He ranked as the best hitter for average and power in the Red Sox system and checked at No. 14 on the most recent installment of the Top 100 Prospects ranking.
Opponents have taken to shifting Devers heavily to his pull side in recent years. This comes despite a spray chart that shows his ability to hit to all fields, and it’s left him a bit confused.
“I don’t understand why they shift me, because I felt like I normally hit the ball to right-center and to left, so I had no concern about the shift at all,” Devers said, with the help of Febles as translator. “It doesn’t bother me, because I have the ability to drive the ball the other way.”
This year’s data bears out Devers’ view, and also shows the result of the work he’s put in to shed his reputation as a pull-only threat. Four of his first eight home runs went to left field, which is one more than he hit that way over the past three seasons.
“He’s just trying to hit the ball wherever it’s pitched. I don’t think that concerns him at all,” Febles said. “All he’s trying to do is just hit the ball where it’s pitched. I don’t know why they shift him, because I don’t see him hit many grounders to the 4-3 hole. He’s a guy who stays gap-to-gap and stays more right-center field or other way to left.”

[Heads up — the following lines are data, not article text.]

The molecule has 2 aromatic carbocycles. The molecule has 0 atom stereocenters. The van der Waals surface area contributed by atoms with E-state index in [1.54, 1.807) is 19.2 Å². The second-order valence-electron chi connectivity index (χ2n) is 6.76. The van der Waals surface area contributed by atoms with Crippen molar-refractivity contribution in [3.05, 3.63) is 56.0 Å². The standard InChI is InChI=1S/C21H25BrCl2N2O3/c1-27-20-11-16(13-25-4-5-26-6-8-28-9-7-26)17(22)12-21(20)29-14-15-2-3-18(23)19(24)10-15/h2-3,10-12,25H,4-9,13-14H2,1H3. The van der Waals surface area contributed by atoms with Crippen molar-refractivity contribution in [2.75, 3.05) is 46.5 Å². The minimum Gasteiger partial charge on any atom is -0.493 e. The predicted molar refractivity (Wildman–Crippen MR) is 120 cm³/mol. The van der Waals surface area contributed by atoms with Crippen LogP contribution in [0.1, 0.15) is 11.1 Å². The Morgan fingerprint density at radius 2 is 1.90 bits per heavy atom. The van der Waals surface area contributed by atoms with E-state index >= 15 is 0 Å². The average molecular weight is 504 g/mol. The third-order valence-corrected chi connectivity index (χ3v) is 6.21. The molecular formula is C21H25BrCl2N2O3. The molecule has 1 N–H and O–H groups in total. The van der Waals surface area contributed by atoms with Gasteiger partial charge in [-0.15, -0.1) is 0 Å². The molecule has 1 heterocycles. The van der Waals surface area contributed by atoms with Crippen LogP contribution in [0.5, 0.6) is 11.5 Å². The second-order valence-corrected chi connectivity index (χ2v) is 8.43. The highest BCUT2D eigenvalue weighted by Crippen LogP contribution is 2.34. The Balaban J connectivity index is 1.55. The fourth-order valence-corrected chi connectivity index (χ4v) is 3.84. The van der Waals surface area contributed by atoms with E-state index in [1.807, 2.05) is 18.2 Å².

Aside from being prodigiously talented, both Torres and Devers have another common bond. Each player has a clear opening in the big leagues in the near future.
Torres, who signed with the Cubs for $1.7 million out of Venezuela in 2013, began playing second base and third base this season. Thus he has positioned himself as the successor to third baseman Chase Headley in the Bronx.
Torres has worked extensively with Trenton infield coach Lino Diaz and Yankees roving infield coordinator Carlos Mendoza to increase his versatility in case the Yankees need him at shortstop, second base or third base.
“For me, it’s pretty different,” Torres said. “I’ve never played third base, so the key is to play hard, do early work, take ground balls at second and third base.”
Torres said he has watched videos of the Rays’ Evan Longoria and the Orioles’ Manny Machado—the latter a shining example of a shortstop to third base transition—for hot-corner inspiration.
“The coaches help me a lot,” Torres said. “I look at a lot of videos, too. I have more confidence and am believing that I can do anything I try.”
Devers won’t have to change positions to find a role in Boston. Pablo Sandoval had played just 21 games over the past two seasons and still has two more years remaining on his five-year deal. However, age and injuries make it unlikely that Sandoval will remain the regular in Boston.
Devers has the hands, arm and feet required to play third base, and he has worked hard to keep his body in shape. He wants to be a major league third baseman, and there’s no doubt in his mind he’ll reach the majors at the position.
“It’s very important for me to stay there,” Devers said. “That’s the position I know how to play and the position I’ve been playing since I was a kid. When I first started playing baseball in Little League, that’s where they put me.”
The Yankees and Red Sox have rejuvenated their rosters over the past several years with young, talented stars. In Torres and Devers, it’s clear that both teams have more to come.